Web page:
With the ship not sailing at capacity, the pool deck hasn’t been as crowded as on pre-pandemic cruises. We’ve never had trouble finding an empty lounge chair or seat by the pools or at the Serenity sun deck.
Still, you’re not going to social distance at a marquee event like this one (or in the always popular hot tubs) so know your comfort levels. I admit I was a little wary of all the unmasked people singing at the top of their lungs, but reminded myself we were outside and everyone had to be vaccinated and Covid-negative to board the ship.
Tonight is the first formal night. (We hear the second formal night on Saturday is also going to be the Halloween celebration. No one told us to bring costumes!) Carnival might be laid back when it comes to dress, but cruisers also love to dress up and pose for photos. I even bought a sparkly mask for the occasion.
We decided to go to the show before dinner. Carnival’s Playlist Production shows are typically short (30 to 45 minutes), use lots of hi-tech special effects, and occasionally end in a dance party. (You see the theme here?) Tonight’s show, 88 Keys, focused on popular piano hits.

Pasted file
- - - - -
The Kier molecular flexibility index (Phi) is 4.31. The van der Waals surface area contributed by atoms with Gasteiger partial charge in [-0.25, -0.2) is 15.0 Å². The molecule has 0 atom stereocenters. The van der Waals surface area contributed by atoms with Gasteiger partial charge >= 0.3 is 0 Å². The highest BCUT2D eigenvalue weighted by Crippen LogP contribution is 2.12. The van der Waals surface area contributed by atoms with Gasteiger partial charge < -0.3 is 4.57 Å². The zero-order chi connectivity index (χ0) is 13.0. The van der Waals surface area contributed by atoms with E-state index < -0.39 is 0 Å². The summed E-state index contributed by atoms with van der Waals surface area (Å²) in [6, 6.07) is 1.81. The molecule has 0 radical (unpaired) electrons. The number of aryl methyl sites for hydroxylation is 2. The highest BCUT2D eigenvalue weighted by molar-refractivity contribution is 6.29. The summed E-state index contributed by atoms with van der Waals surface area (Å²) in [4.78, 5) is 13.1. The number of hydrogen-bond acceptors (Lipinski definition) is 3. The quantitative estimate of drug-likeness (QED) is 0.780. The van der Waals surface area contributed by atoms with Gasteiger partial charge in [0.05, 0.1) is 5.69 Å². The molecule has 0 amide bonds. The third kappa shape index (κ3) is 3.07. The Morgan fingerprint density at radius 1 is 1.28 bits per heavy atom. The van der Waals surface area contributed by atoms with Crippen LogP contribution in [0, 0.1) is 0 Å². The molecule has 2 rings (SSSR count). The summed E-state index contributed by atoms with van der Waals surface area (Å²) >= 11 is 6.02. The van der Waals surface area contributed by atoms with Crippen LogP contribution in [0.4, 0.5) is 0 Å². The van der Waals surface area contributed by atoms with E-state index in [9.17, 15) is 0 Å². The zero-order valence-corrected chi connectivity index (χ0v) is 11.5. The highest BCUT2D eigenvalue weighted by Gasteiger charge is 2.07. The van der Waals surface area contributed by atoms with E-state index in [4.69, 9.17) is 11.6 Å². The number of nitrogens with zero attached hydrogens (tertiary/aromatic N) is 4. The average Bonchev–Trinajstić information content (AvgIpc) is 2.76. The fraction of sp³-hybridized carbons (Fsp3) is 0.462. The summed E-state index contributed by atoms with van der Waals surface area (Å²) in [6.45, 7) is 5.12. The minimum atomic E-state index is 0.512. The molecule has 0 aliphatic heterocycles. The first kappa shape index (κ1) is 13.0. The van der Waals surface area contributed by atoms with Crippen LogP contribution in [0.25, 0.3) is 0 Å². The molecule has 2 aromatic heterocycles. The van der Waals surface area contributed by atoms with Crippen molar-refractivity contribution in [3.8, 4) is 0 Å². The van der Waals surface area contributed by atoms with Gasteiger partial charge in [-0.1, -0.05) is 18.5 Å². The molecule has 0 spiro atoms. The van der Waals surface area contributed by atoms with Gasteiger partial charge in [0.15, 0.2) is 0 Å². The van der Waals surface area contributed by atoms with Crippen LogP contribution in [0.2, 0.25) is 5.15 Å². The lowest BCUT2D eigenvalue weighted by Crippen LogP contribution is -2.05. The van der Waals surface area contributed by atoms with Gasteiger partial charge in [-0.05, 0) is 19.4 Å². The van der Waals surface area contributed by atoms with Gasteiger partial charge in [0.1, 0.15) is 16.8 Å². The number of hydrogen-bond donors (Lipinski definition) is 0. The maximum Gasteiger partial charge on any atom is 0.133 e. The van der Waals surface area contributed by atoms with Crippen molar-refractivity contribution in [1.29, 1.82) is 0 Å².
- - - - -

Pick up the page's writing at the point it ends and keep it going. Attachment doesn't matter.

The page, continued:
The cast of eight, with two main singers, sang and danced their way through hits by Elton John and Billy Joel with high-energy choreography, lots of costume changes, and a mix of real and pretend piano playing. Our favorite number had the male lead singer belting out a song from atop a fake piano listing at a 30-degree angle, wearing chest-revealing pirate formalwear while the other male cast members pulled and pushed his piano ride around the stage. This is the kind of spectacle we missed from months of no cruising.